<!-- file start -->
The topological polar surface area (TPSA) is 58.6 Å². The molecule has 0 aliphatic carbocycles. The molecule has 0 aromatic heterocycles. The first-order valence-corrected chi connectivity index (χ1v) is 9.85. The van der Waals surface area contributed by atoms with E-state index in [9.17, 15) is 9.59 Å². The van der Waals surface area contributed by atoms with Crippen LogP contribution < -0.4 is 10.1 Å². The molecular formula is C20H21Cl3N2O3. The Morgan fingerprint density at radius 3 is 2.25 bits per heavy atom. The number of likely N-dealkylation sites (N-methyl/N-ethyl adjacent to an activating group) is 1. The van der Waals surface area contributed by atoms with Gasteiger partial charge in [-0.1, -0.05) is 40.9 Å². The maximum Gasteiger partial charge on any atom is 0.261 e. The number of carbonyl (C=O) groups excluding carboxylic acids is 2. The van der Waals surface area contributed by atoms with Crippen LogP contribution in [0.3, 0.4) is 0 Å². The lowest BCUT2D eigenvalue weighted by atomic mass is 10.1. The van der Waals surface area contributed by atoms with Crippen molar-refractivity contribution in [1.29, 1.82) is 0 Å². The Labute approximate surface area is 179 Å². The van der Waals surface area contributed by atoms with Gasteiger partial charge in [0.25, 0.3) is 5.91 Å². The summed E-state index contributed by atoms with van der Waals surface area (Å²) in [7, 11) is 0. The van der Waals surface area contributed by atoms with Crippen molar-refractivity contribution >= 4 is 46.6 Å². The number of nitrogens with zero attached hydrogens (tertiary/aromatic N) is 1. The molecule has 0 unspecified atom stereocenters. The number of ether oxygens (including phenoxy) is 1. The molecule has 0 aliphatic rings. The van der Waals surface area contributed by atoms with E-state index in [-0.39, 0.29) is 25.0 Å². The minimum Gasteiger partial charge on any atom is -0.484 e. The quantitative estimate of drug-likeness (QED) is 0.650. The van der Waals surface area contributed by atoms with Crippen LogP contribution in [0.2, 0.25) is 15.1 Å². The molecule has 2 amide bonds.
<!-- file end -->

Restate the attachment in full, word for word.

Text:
The topological polar surface area (TPSA) is 58.6 Å². The molecule has 0 aliphatic carbocycles. The molecule has 0 aromatic heterocycles. The first-order valence-corrected chi connectivity index (χ1v) is 9.85. The van der Waals surface area contributed by atoms with E-state index in [9.17, 15) is 9.59 Å². The van der Waals surface area contributed by atoms with Crippen LogP contribution < -0.4 is 10.1 Å². The molecular formula is C20H21Cl3N2O3. The Morgan fingerprint density at radius 3 is 2.25 bits per heavy atom. The number of likely N-dealkylation sites (N-methyl/N-ethyl adjacent to an activating group) is 1. The van der Waals surface area contributed by atoms with Gasteiger partial charge in [-0.1, -0.05) is 40.9 Å². The maximum Gasteiger partial charge on any atom is 0.261 e. The number of carbonyl (C=O) groups excluding carboxylic acids is 2. The van der Waals surface area contributed by atoms with Crippen LogP contribution in [0.3, 0.4) is 0 Å². The lowest BCUT2D eigenvalue weighted by atomic mass is 10.1. The van der Waals surface area contributed by atoms with Crippen molar-refractivity contribution in [1.29, 1.82) is 0 Å². The Labute approximate surface area is 179 Å². The van der Waals surface area contributed by atoms with Gasteiger partial charge in [0.25, 0.3) is 5.91 Å². The summed E-state index contributed by atoms with van der Waals surface area (Å²) in [7, 11) is 0. The van der Waals surface area contributed by atoms with Crippen molar-refractivity contribution >= 4 is 46.6 Å². The number of nitrogens with zero attached hydrogens (tertiary/aromatic N) is 1. The molecule has 0 unspecified atom stereocenters. The number of ether oxygens (including phenoxy) is 1. The molecule has 0 aliphatic rings. The van der Waals surface area contributed by atoms with E-state index in [-0.39, 0.29) is 25.0 Å². The minimum Gasteiger partial charge on any atom is -0.484 e. The quantitative estimate of drug-likeness (QED) is 0.650. The van der Waals surface area contributed by atoms with Crippen LogP contribution in [0.2, 0.25) is 15.1 Å². The molecule has 2 amide bonds.